It’s never too late to learn a hobby or discover a new passion. Whether you’re a kid or a kid at heart, you can always go online and find new things that will pique your interest. Maybe you finally have some time to spare for guitar lessons, so you decide to look for classes. If you don’t have a guitar yet, you might find the process of looking for one a bit daunting, which is why we have compiled a list of things to look for in a beginner guitar.
Guitar Action and String Height
You don’t need to be an expert guitar player to test this one. Pick up a guitar, place the tips of your fingers on the strings, and press down against the fretboard. The pressure that you exert before the strings touch the fretboard shouldn’t be too much, or you’ll end up with injured and severely calloused fingertips with just a few basic exercises. High guitar action can also lead to bow damage. Check if the guitar has the ideal string height of 3-4 millimeters and get the feel of the instrument by strumming some basic chords before swiping your card.
Price Over Brand
Be on budget. Don’t drain a hole in your pocket investing in a high-end branded instrument this early in the game. Price doesn’t always equate to easier playability and comfort, which is a common misconception among first-time guitar buyers. Expensive six-strings usually require more maintenance, and while you need to take care of any instrument no matter the price, a cheaper guitar is just much easier to replace if you somehow managed to break it. If you’re a complete beginner, don’t be afraid to purchase secondhand for your guitar lessons. South Jordan has plenty of stores that sell used instruments and musical gear if you decide to take this route.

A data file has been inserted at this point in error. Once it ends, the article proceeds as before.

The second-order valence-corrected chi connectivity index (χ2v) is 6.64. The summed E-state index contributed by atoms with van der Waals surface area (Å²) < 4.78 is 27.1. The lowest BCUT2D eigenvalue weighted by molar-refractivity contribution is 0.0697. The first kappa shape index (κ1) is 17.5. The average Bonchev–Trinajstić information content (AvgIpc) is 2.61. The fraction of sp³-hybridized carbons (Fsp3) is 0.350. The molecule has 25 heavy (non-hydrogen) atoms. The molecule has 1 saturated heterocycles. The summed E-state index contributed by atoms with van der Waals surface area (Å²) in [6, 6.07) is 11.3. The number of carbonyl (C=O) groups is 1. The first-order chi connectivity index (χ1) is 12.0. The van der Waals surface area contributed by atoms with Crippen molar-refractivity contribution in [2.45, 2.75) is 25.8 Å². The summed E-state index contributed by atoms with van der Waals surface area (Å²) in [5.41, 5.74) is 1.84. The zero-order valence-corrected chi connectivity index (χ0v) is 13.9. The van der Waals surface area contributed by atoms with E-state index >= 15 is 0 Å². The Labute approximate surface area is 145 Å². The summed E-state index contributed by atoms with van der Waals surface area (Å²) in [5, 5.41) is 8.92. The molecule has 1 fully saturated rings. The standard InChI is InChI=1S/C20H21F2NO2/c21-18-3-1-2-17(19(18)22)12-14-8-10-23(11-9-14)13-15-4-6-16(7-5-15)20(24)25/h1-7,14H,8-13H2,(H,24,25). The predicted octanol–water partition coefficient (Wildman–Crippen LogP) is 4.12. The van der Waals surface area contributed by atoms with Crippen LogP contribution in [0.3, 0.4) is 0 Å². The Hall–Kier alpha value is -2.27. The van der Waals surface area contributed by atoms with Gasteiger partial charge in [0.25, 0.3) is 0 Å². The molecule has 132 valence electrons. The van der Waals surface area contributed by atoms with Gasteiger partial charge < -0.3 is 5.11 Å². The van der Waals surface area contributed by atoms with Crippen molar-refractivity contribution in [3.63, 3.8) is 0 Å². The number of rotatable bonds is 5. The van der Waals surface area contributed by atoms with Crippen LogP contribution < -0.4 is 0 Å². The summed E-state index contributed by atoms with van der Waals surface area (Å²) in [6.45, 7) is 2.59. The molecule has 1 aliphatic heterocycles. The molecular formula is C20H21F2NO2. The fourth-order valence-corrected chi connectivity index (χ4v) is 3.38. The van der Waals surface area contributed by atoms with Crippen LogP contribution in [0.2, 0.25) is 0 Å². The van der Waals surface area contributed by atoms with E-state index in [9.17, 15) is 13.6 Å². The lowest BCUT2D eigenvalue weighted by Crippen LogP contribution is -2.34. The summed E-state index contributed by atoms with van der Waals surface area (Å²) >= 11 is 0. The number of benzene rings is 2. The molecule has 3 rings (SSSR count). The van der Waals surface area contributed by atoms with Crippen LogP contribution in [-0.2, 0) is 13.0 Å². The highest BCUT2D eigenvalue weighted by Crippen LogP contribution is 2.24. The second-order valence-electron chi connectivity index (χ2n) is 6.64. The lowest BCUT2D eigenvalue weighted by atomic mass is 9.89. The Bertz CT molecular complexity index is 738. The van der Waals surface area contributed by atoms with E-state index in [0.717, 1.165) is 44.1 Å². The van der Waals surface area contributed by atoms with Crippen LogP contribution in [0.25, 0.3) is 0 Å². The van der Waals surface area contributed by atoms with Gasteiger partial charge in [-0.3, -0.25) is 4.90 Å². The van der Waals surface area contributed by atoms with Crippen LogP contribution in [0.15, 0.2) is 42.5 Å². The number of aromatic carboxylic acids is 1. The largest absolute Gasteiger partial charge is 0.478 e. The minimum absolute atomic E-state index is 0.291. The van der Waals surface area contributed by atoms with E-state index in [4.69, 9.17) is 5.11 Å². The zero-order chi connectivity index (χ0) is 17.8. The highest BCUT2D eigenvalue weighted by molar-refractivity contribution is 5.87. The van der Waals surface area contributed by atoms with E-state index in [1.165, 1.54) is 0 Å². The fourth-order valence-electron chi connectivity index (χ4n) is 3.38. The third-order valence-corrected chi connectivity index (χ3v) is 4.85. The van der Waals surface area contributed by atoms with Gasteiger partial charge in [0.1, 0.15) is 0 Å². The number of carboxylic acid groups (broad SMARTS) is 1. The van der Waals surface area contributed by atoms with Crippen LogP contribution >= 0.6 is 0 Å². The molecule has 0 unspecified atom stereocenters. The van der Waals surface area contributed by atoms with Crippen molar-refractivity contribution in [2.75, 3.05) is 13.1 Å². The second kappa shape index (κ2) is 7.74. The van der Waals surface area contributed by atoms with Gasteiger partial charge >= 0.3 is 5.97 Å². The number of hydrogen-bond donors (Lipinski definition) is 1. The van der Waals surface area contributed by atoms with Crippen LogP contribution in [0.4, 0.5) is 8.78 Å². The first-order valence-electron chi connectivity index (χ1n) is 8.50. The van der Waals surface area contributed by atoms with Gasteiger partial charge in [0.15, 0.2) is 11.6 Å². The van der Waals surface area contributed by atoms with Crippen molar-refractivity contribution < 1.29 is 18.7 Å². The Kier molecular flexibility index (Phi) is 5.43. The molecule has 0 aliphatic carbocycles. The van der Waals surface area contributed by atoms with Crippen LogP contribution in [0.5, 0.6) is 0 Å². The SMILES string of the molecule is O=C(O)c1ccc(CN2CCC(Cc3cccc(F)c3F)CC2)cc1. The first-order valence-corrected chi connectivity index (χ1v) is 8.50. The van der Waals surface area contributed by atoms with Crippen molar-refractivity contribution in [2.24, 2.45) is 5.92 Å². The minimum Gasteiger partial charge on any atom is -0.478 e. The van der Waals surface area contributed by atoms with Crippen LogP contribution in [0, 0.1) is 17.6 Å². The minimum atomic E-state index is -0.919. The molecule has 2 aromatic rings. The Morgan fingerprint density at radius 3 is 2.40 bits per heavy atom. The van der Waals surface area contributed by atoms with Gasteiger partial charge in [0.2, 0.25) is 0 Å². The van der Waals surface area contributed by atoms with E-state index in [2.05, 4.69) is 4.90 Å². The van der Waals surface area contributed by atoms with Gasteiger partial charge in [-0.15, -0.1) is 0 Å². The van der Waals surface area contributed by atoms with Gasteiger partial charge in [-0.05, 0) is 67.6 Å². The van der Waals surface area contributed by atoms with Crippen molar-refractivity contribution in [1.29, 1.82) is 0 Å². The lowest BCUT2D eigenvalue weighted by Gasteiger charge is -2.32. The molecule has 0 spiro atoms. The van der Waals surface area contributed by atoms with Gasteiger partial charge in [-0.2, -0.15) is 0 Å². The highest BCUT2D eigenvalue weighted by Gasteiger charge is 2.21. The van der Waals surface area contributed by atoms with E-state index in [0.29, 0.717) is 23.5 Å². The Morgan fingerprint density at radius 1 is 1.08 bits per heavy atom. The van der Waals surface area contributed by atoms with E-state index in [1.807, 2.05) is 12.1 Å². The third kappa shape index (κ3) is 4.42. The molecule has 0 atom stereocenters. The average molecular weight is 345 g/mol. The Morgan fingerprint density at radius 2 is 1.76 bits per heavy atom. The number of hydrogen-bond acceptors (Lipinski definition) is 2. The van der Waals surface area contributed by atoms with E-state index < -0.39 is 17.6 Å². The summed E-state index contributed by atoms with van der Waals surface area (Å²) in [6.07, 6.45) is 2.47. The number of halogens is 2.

Size and Weight
“My hands are way too tiny.” This is a frequent complaint among guitar beginners. Some teachers would snub this excuse and force you to endure full-sized guitar playing, but it doesn’t mean it isn’t valid. Some chords, including basic ones such as F and B, are a pain to execute with smaller hands, which is why it is only wise to get a smaller guitar, especially if it hinders your motivation to practice. Moreover, you’ll want to be able to carry your starter six-string from point A to point B with ease, so getting a massive, high-maintenance electric guitar this early is not a sound decision.
In this case, a classical guitar might be ideal for you. It might not be as loud and full-sounding as a standard steel-string acoustic but has a smaller body and soft, thick nylon strings that are easier to play. Think of classical guitars as the gateway to acoustic and electric ones. You can always switch instruments once you’ve mastered the basics.
Learning a new skill or hobby requires time, patience, and sometimes a little bit of financial investment. If you have calloused fingers, rest assured that none of this will go to waste if you’re backed with proper knowledge. So go to your nearest guitar shop now and start making music!